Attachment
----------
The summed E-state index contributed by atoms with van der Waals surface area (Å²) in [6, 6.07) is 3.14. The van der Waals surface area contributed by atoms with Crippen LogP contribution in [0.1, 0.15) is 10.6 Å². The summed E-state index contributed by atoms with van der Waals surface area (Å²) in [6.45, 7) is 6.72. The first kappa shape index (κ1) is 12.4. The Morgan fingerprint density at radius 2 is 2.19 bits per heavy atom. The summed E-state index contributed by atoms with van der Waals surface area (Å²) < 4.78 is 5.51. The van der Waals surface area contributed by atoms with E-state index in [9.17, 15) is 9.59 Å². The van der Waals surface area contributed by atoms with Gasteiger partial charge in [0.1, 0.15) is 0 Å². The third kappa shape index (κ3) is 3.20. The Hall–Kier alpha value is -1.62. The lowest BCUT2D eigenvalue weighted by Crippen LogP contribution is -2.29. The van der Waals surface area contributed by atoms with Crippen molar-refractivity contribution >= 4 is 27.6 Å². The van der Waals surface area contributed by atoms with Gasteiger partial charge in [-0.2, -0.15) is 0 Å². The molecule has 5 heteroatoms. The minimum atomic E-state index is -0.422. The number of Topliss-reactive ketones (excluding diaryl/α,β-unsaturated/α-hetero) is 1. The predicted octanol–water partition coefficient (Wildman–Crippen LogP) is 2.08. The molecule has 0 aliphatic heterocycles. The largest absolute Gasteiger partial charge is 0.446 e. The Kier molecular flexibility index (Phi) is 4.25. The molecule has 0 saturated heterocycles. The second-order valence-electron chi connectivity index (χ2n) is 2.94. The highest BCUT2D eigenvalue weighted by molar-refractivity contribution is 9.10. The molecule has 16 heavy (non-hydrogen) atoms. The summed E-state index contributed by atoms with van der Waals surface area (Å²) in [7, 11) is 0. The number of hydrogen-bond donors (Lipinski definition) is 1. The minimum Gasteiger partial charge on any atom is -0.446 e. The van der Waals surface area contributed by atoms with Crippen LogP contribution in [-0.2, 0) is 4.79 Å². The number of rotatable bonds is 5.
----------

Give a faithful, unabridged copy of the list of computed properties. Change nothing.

The summed E-state index contributed by atoms with van der Waals surface area (Å²) in [6, 6.07) is 3.14. The van der Waals surface area contributed by atoms with Crippen LogP contribution in [0.1, 0.15) is 10.6 Å². The summed E-state index contributed by atoms with van der Waals surface area (Å²) in [6.45, 7) is 6.72. The first kappa shape index (κ1) is 12.4. The Morgan fingerprint density at radius 2 is 2.19 bits per heavy atom. The summed E-state index contributed by atoms with van der Waals surface area (Å²) < 4.78 is 5.51. The van der Waals surface area contributed by atoms with E-state index in [9.17, 15) is 9.59 Å². The van der Waals surface area contributed by atoms with Gasteiger partial charge in [0.1, 0.15) is 0 Å². The third kappa shape index (κ3) is 3.20. The Hall–Kier alpha value is -1.62. The lowest BCUT2D eigenvalue weighted by Crippen LogP contribution is -2.29. The van der Waals surface area contributed by atoms with Crippen molar-refractivity contribution >= 4 is 27.6 Å². The van der Waals surface area contributed by atoms with Gasteiger partial charge in [-0.2, -0.15) is 0 Å². The molecule has 5 heteroatoms. The minimum atomic E-state index is -0.422. The number of Topliss-reactive ketones (excluding diaryl/α,β-unsaturated/α-hetero) is 1. The predicted octanol–water partition coefficient (Wildman–Crippen LogP) is 2.08. The molecule has 0 aliphatic heterocycles. The largest absolute Gasteiger partial charge is 0.446 e. The Kier molecular flexibility index (Phi) is 4.25. The molecule has 0 saturated heterocycles. The second-order valence-electron chi connectivity index (χ2n) is 2.94. The highest BCUT2D eigenvalue weighted by molar-refractivity contribution is 9.10. The molecule has 16 heavy (non-hydrogen) atoms. The summed E-state index contributed by atoms with van der Waals surface area (Å²) in [7, 11) is 0. The number of hydrogen-bond donors (Lipinski definition) is 1. The minimum Gasteiger partial charge on any atom is -0.446 e. The van der Waals surface area contributed by atoms with Crippen LogP contribution in [-0.2, 0) is 4.79 Å². The number of rotatable bonds is 5.